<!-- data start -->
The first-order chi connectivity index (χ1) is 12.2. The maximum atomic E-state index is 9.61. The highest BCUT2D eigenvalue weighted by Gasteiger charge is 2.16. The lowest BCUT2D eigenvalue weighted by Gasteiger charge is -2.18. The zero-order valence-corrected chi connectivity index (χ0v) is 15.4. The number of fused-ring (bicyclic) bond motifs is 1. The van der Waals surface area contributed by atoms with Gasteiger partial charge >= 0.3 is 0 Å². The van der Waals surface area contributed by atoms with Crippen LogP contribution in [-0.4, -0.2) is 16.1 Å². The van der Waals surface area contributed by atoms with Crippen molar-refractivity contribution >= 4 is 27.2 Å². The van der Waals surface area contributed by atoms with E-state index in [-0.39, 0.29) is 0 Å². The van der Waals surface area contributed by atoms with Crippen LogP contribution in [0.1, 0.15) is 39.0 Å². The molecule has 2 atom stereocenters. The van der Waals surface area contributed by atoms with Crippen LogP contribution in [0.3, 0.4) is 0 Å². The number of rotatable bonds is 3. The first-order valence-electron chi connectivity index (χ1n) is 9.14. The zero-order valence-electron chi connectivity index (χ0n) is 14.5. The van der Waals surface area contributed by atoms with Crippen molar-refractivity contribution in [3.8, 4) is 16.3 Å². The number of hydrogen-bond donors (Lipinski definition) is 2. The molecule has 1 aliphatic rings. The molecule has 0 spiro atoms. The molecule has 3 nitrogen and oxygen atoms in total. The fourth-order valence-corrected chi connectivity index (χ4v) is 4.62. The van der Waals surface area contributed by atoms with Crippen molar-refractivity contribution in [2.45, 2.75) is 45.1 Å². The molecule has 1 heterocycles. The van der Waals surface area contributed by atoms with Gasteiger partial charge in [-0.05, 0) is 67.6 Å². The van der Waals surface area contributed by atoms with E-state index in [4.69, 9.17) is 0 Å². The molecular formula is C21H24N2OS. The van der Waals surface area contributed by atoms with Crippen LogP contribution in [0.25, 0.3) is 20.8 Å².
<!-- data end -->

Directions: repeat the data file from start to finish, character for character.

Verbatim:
The first-order chi connectivity index (χ1) is 12.2. The maximum atomic E-state index is 9.61. The highest BCUT2D eigenvalue weighted by Gasteiger charge is 2.16. The lowest BCUT2D eigenvalue weighted by Gasteiger charge is -2.18. The zero-order valence-corrected chi connectivity index (χ0v) is 15.4. The number of fused-ring (bicyclic) bond motifs is 1. The van der Waals surface area contributed by atoms with Gasteiger partial charge >= 0.3 is 0 Å². The van der Waals surface area contributed by atoms with Crippen LogP contribution in [-0.4, -0.2) is 16.1 Å². The van der Waals surface area contributed by atoms with Crippen molar-refractivity contribution >= 4 is 27.2 Å². The van der Waals surface area contributed by atoms with E-state index in [-0.39, 0.29) is 0 Å². The van der Waals surface area contributed by atoms with Crippen LogP contribution in [0.1, 0.15) is 39.0 Å². The molecule has 2 atom stereocenters. The van der Waals surface area contributed by atoms with Crippen LogP contribution in [0.3, 0.4) is 0 Å². The number of rotatable bonds is 3. The first-order valence-electron chi connectivity index (χ1n) is 9.14. The zero-order valence-electron chi connectivity index (χ0n) is 14.5. The van der Waals surface area contributed by atoms with Crippen molar-refractivity contribution in [3.8, 4) is 16.3 Å². The number of hydrogen-bond donors (Lipinski definition) is 2. The molecule has 1 aliphatic rings. The molecule has 0 spiro atoms. The molecule has 3 nitrogen and oxygen atoms in total. The fourth-order valence-corrected chi connectivity index (χ4v) is 4.62. The van der Waals surface area contributed by atoms with Crippen molar-refractivity contribution in [2.45, 2.75) is 45.1 Å². The molecule has 1 heterocycles. The van der Waals surface area contributed by atoms with Gasteiger partial charge in [-0.05, 0) is 67.6 Å². The van der Waals surface area contributed by atoms with E-state index in [4.69, 9.17) is 0 Å². The molecular formula is C21H24N2OS. The van der Waals surface area contributed by atoms with Crippen LogP contribution in [0.25, 0.3) is 20.8 Å².